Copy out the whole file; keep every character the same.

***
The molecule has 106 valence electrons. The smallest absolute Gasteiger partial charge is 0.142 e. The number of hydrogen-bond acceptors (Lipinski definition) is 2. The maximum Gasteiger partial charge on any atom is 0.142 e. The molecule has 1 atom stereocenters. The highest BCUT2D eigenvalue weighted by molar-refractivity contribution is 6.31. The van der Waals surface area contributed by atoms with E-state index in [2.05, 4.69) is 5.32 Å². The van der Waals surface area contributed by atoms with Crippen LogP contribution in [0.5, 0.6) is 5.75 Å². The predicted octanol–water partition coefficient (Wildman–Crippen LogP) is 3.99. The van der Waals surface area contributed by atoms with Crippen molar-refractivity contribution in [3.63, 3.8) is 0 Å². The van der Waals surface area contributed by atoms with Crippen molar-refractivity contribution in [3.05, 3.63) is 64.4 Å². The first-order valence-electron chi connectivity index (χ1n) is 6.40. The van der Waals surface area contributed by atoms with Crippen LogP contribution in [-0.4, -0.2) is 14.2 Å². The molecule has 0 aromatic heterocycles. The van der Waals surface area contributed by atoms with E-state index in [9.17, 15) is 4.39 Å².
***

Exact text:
The molecule has 106 valence electrons. The smallest absolute Gasteiger partial charge is 0.142 e. The number of hydrogen-bond acceptors (Lipinski definition) is 2. The maximum Gasteiger partial charge on any atom is 0.142 e. The molecule has 1 atom stereocenters. The highest BCUT2D eigenvalue weighted by molar-refractivity contribution is 6.31. The van der Waals surface area contributed by atoms with E-state index in [2.05, 4.69) is 5.32 Å². The van der Waals surface area contributed by atoms with Crippen LogP contribution in [0.5, 0.6) is 5.75 Å². The predicted octanol–water partition coefficient (Wildman–Crippen LogP) is 3.99. The van der Waals surface area contributed by atoms with Crippen molar-refractivity contribution in [3.63, 3.8) is 0 Å². The van der Waals surface area contributed by atoms with Crippen molar-refractivity contribution in [3.05, 3.63) is 64.4 Å². The first-order valence-electron chi connectivity index (χ1n) is 6.40. The van der Waals surface area contributed by atoms with Crippen LogP contribution in [-0.4, -0.2) is 14.2 Å². The molecule has 0 aromatic heterocycles. The van der Waals surface area contributed by atoms with E-state index in [9.17, 15) is 4.39 Å².